A Queensland farmer has killed the last of his dairy cows after the “dirty rotten bastards” at Coles and Woolies slashed the prices of milk.
A Queensland farmer has sent the last of his dairy cows off to die after the incredibly cheap price of supermarket milk became unsustainable.
Scott Priebbenow and his parents had run a successful dairy farm near Toowoomba for 60 years but earlier this month, the generation farmer decided to pack up shop and send the cows to the abattoir.
“Our cows are going to be hanging on a hook in a fridge,” Mr Priebbenow told the ABC.
“I feel let down, I feel shattered, I feel sad; it’s just so easy to fix this — that’s why I’m so angry,” he said.
The Priebbenow family used to produce close to one million litres of milk a year but have since been left with nothing.
“Right now I’m standing out in the paddock, looking around and going around in circles because it’s all a blur,” Mr Priebbenow told 2GB host Alan Jones after sending his cows to be killed for meat.
The generation farmer called Australia’s supermarket giants “dirty, rotten, mongrel bastards”, claiming they had “pulled the wool” over the nation.
“There’s so many people out there that want to help there and they can’t because they’re tied to whatever the supermarkets want to do,” he said.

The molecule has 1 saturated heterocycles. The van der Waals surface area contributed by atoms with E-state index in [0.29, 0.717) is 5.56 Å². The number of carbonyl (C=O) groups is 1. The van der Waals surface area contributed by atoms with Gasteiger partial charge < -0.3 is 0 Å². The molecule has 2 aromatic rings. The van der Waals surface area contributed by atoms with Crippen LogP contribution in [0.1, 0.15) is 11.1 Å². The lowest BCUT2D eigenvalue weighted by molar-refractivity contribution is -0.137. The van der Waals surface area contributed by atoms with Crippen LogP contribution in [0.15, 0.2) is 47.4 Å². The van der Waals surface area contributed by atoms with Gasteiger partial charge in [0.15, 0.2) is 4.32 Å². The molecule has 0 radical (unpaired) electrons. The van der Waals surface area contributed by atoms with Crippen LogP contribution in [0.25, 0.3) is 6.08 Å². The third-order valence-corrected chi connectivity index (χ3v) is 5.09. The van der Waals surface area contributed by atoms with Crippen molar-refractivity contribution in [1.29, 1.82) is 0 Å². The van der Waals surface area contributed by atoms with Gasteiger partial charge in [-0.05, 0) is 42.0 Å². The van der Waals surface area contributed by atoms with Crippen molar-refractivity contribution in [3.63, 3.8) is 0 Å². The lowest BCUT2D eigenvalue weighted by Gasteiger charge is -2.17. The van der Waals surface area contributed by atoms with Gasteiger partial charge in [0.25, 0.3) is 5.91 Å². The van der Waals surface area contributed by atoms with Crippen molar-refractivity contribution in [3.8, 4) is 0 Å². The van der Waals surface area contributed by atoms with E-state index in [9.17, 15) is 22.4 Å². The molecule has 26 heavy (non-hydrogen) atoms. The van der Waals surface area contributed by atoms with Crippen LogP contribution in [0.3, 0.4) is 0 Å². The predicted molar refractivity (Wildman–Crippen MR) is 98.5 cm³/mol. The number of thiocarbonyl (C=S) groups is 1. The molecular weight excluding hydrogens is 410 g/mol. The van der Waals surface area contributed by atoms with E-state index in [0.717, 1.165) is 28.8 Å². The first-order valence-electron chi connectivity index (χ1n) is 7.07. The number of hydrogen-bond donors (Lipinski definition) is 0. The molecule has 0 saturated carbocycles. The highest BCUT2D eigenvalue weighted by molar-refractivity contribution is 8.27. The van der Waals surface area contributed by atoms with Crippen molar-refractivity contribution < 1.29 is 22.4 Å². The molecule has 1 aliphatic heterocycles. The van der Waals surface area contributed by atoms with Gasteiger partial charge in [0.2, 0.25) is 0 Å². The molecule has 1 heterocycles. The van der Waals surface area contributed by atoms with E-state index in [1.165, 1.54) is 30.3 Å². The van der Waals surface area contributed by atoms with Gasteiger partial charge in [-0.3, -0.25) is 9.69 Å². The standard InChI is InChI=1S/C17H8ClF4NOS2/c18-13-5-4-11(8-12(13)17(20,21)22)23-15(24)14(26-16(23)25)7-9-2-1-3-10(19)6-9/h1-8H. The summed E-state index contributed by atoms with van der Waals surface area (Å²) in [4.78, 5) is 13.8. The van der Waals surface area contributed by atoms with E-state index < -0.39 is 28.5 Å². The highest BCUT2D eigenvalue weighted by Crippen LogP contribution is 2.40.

“They put up all these great statements about what they’ve done to help out the farmer but seriously they’ve done nothing.”
In February, Woolworths announced it would be adding an extra 10 cents per litre to benefit struggling farmers who would receive “every cent” of the price increase.
By March, Coles and Aldi eventually joined Woolworths in raising the price of two and three-litre bottles of milk, vowing to pass the extra money onto Australian dairy farmers.
It brought an end to the eight-year milk price war between the major supermarkets and is expected to help farmers struggling with the drought.
In August, Coles, Woolworths and Aldi again increased the price of their homebrand milk from $1.10 to $1.20 — but the extra 10 cents was not for the farmers.
All three supermarkets said the price rise was necessary due to the recent increase in farmgate milk prices between milk suppliers and dairy farmers.
“Since February we have seen farmgate prices increase significantly and they’re forecast to continue rising throughout the year,” Woolworths said.
“As a result of these farmgate price movements, we have been paying our suppliers even more for milk and other dairy products across the category over recent months.
“Due to these ongoing whole-of-market cost pressures, we have reviewed and adjusted the price of Woolworths milk.”
Despite the explanation from the supermarkets, Mr Priebbenow said it isn’t enough.
“You dirty, rotten, mongrel bastards! We need that 10 cents. We need that for us,” he said.
“There’s so many people going out of dairying, there’s so many people that have sent heir cows to be turned into mince like mine did last week.
“Now, I don’t know what’s going to happen. The world, it’s just gone mad.”